The Kremlin Struggles to Contain Ethnic Hatred

Publication: Eurasia Daily Monitor Volume: 8 Issue: 198

Ultranationalist youth rally in Moscow, 2009

On November 4, Russia’s official National Unity Day holiday, Russian nationalists of differing creeds (about 40 grassroots nationalistic organizations in total) have been allowed by the authorities to stage their traditional annual Russian March (Russky Marsh). The organizers hope to attract some 20,000 to 25,000 participants. Moscow city hall refused to permit the Russky Marsh and subsequent rally in the center of town, but agreed to move it to the outskirts of the city (Interfax, October 26).

Alexei Navalny, 35, a highly popular opposition blogger and anti-corruption campaigner has joined the organizing committee of this year’s Russky Marsh. Navaluy has a previous nationalistic record: in 2007 he was expelled from the liberal Yabloko Party for attending that year’s Russky Marsh and advocating closer ties with nationalist antigovernment groups (The Moscow News, October 21). In 2007 Navalny was a virtual unknown, while today he is one of the most familiar names in the Russian Internet community. The political influence of Russian nationalists has equally much increased after the mass riots in the center of Moscow last December in the Manezh Square close to the Kremlin when thousands of teenaged nationalists displayed en masse Nazi salutes, yelled “Russia for Russians,” “Kill, Kill” and “Moscow for Muscovites,” attacked non-Russian looking pedestrians and clashed with riot police that seemed to be reluctant to take affirmative action to restore order. This riot rattled the authoritarian Russian regime, whose legitimacy (as in any autocracy) is based not on election results, but on total control and the effective suppression of public opposition (EDM, December 16).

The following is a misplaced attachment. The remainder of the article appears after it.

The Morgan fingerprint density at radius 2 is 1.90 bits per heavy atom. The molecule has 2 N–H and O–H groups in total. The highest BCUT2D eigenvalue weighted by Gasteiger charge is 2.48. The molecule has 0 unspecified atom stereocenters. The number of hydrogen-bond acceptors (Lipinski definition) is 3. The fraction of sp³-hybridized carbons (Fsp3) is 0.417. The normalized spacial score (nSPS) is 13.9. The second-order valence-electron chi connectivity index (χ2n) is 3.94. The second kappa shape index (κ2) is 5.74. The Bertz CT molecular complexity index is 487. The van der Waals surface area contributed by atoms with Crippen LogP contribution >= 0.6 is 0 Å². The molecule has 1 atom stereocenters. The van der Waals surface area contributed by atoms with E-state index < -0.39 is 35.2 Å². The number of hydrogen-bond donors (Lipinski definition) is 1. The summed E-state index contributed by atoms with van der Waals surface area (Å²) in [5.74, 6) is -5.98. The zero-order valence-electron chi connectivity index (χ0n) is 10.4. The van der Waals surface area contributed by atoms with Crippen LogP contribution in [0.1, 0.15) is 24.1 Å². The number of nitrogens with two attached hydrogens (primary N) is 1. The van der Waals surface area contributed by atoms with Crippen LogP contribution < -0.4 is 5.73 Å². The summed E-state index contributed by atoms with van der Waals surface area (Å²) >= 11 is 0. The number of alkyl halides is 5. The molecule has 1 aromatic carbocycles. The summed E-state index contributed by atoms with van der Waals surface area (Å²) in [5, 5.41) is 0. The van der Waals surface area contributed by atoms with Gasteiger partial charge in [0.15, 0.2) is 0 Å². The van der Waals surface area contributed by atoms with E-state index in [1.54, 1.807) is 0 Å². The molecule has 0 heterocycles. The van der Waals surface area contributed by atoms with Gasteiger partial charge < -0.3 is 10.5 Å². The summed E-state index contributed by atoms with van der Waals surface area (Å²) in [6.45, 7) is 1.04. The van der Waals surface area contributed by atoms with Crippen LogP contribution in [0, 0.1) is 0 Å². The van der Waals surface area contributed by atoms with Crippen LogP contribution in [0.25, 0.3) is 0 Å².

The pretext for the riots was a street brawl on December 6, 2010 between Moscow soccer club FC Spartak fans and migrants from the North Caucasus known in Russia as “Caucasians” – people representing different ethnic groups from the North and South Caucasus. Spartak fan Yegor Sviridov, 28, was killed, allegedly by Aslan Cherkesov, 26, of Kabardino-Balkaria, using a legally owned rubber bullet pistol. Last week a jury in Moscow by majority vote found Cherkesov guilty of premeditated murder and five other young “Caucasians” that took part in the brawl were found guilty of “hooliganism” and “causing insignificant body injuries.” The prosecutor has demanded that Cherkesov should spend 23 years in a strict security prison for premeditated murder and the other five “hooligans” can expect eight years in prison.  Cherkesov and the other five “Caucasian” defendants have already spent almost one year in pre-trial prison custody. Their sentencing is scheduled for October 28 (Interfax, October 25).